Pete, the naval flyover should have ended this "Niku" theory. Though some claim signals allegedly made by Earhart were "triangulated" to pinpoint the location of the transmitter in the region of Gardner Island, there was no way to verify that those signals were made by Earhardt, nor that 'triangulation' would be an accurate means to locate the signal origin point in oceanic regions. However, the Navy gave this data some recognition and sent aircraft to check the island.

No traces of Earhart, Noonan or the aircraft have been found on "Niku". The more Gillespie and his people monopolize the funding and sponsorships for conducting these "Niku" expeditions, the less funding will be available to research other avenues.

David Baker, Sacramento, CA
June 4, 2014 10:28am

The flyover (aircraft from the USS Colorado) of Gardner Island took place a week after Amelia & Fred were expected to land at Howland and a couple of days following the last radio message from the fliers. By that time, the Electra had been washed over the edge of the reef and virtually out of sight; however, Lt. John Lambrecht, leader of the naval search, reported "signs of recent habitation" where in fact there had been no human occupation for decades. The Phoenix Group had been one of the US Navy's first & most likely area for the termination of the Round-the-World flight, and there's substantial hard evidence that Gardner was the precise location.

Robert Lichtenberger, Ellicott City, MD
November 16, 2014 6:33pm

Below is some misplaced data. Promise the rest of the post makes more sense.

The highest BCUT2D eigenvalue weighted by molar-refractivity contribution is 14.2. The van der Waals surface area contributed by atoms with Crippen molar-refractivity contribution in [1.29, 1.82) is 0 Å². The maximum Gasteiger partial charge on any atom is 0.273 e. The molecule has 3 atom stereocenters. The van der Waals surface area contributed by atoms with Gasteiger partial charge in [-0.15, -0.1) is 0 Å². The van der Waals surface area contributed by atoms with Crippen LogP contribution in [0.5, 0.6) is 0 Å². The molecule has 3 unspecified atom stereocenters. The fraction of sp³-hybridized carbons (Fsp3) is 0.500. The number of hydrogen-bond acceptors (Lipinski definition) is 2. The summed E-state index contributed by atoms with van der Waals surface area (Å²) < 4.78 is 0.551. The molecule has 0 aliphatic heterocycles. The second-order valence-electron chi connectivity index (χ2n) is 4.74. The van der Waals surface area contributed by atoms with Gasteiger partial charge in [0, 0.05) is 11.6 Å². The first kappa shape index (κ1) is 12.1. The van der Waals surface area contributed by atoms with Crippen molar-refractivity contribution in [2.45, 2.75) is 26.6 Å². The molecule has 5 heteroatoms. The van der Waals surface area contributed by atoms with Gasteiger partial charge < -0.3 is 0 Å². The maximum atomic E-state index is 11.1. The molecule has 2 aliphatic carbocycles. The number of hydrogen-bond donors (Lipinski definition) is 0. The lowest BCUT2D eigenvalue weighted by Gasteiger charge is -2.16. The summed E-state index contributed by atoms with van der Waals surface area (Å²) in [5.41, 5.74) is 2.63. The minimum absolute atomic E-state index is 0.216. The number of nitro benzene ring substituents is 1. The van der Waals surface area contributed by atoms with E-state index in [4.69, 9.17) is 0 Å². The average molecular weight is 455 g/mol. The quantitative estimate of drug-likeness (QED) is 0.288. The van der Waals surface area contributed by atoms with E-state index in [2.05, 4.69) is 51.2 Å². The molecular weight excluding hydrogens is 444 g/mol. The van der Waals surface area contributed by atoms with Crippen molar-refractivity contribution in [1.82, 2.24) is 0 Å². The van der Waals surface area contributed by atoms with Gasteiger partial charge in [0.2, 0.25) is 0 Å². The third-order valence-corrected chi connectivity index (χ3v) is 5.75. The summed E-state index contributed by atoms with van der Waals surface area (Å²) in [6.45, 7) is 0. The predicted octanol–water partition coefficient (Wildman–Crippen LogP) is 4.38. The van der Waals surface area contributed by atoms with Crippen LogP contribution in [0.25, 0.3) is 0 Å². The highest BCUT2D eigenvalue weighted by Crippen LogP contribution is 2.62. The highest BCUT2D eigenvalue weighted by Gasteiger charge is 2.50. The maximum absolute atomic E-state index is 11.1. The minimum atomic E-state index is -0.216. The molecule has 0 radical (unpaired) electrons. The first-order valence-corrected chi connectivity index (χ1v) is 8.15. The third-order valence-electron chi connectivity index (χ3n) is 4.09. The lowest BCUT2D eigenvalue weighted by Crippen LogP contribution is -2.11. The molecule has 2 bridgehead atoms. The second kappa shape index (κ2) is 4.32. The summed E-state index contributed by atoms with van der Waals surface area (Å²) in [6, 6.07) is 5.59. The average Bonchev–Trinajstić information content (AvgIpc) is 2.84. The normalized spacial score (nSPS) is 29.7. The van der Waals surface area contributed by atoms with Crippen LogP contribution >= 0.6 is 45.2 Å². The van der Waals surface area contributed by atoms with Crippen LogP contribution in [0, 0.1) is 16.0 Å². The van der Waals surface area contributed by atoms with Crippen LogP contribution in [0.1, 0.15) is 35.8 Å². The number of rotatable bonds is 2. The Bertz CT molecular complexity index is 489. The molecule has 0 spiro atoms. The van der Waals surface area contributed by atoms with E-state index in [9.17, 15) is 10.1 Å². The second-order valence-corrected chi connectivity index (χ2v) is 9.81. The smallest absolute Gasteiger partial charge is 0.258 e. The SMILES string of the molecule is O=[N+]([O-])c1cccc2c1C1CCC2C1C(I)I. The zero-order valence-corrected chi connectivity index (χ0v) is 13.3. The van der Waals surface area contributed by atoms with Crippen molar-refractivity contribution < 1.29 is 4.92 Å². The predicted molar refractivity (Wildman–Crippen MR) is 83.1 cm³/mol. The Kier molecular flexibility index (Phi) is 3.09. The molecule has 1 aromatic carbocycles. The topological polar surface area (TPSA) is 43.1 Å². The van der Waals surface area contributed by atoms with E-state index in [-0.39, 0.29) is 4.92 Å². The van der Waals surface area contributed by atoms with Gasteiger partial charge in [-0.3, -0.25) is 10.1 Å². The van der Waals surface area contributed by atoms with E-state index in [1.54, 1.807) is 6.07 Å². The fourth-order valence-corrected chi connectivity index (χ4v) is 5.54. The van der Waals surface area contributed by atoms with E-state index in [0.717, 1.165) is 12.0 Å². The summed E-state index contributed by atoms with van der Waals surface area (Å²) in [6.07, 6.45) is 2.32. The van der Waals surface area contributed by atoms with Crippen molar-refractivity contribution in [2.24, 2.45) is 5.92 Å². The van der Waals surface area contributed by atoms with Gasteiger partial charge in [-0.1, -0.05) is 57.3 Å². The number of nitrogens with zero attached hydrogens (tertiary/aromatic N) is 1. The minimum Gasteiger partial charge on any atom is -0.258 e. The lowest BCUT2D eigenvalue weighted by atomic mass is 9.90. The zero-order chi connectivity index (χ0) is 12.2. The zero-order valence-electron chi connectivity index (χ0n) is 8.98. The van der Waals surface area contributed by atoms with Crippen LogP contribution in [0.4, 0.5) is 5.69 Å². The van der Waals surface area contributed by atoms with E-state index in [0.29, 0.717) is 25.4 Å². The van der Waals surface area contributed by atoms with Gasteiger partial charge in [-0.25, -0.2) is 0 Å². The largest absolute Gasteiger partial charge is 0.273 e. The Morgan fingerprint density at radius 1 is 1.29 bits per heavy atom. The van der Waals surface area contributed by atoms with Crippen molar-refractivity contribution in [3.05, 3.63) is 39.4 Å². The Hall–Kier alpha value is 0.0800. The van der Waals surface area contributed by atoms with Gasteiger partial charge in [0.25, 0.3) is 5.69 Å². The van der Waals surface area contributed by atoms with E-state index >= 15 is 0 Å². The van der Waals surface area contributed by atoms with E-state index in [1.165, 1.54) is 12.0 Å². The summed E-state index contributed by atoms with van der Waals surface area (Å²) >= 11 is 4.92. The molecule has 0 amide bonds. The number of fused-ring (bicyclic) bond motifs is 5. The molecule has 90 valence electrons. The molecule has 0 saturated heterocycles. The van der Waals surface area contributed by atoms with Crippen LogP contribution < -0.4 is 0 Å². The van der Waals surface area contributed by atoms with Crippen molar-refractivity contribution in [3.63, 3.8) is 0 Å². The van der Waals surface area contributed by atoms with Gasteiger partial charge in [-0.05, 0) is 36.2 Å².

It's painfully obvious that David Baker has never been a participant in an aerial search, either as the searcher or the search-ee. The claim that someone flew over the island and didn't see them, therefor they cannot possibly have been there is laughable. It can be extraordinarily difficult to find things like persons from the air. In a previous career, I worked in remote areas in Alaska where travel was by helicopter. At the end of the day, we would typically be in a different place than we ere dropped off in the morning. You would be amazed how difficult it could be for the pilot to find a crew of 3-4 people on the ground. And we were in radio communication with the pilot, telling him exactly where we were (we're at your 10 o clock and half mile) Even with the helicopter flying at low level, and us giving him directions on the radio, it was common for the pilot to fly right by us in plain view without seeing us. Compare that situation; where the pilot *knows* that there are people on the ground within his view, is *talking with* those people, and being given directions specifically where to look and still misses seeing them to the Earhart searchers, who were not in communication with the people on the ground, and were not sure if there is anyone on this island, one of many they're overflown that day. The notion that if there were there, they positively would have been seen by the aircrew is just plain silly.